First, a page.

$$ f (x) = (h_n \circ A_n \circ \cdots \circ h_1 \circ A_1) (x) $$

and typically the last non-linearity is chosen to be a soft-max: $h_n = \sigma$. The key insight here is that, if the rest of the network, $A_n \circ \cdots \circ h_1 \circ A_1$, can approximate well the Hamiltonian $H$, the application of $\sigma$ will yield an accurate prediction of the desired posterior $p (y|x)$.

It turns out that many relevant Hamiltonians are:

  • Polynomials of very low order d (e.g. the standard model of physics has $d=4$).
  • Invariant under some group of transformations (and thus describable with even fewer parameters).
  • Limited in degree by locality properties (cf. Ising model).

The main contribution of the paper wrt. the previous idea consists in the following two results:

Theorem: Let $f$ be a neural network of the form $f = A_2 \circ \sigma \circ A_1$, where $\sigma$ acts elementwise by applying some smooth non-linear function $\sigma$ to each element. Let the input layer, hidden layer and output layer have sizes 2, 4 and 1, respectively. Then f can approximate a multiplication gate arbitrarily well.

Corollary: For any given multivariate polynomial and any tolerance $\varepsilon > 0$, there exists a neural network of fixed finite size $N$ (independent of $\varepsilon$) that approximates the polynomial to accuracy better than $\varepsilon$. Furthermore, $N$ is bounded by the complexity of the polynomial, scaling as the number of multiplications required times a factor that is typically slightly larger than 4.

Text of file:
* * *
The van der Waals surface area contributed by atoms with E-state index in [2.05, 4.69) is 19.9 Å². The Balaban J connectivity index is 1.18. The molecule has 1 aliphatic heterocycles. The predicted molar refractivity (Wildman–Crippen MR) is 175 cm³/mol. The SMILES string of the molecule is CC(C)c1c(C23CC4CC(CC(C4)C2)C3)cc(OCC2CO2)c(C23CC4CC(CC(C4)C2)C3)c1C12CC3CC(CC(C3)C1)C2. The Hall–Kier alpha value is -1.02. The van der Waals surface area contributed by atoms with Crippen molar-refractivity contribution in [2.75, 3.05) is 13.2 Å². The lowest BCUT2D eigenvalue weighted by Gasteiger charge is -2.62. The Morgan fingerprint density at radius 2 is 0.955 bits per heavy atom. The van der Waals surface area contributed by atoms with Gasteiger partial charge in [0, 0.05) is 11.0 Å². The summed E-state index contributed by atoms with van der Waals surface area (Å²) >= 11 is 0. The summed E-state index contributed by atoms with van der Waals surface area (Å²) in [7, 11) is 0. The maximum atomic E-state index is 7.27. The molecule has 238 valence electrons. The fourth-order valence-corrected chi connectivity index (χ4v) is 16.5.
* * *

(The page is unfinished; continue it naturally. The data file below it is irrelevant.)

So computing polynomials is cheap in terms of parameters: the accuracy of the approximation does not have an effect on the size of the network, in contrast to previous approximation results which could not rule out an exponential increase in the number of parameters. Therefore a NN should perform well when approximating simple Hamiltonians, even with only “few” parameters. One obvious point of contention is precisely this required simplicity, but:

Although we might expect the Hamiltonians describing human-generated data sets such as drawings, text and music to be more complex than those describing simple physical systems, we should nonetheless expect them to resemble the natural data sets that inspired their creation much more than they resemble random functions.

It is not yet entirely clear that this is enough…


Why is the performance of NNs typically improved when more layers are added?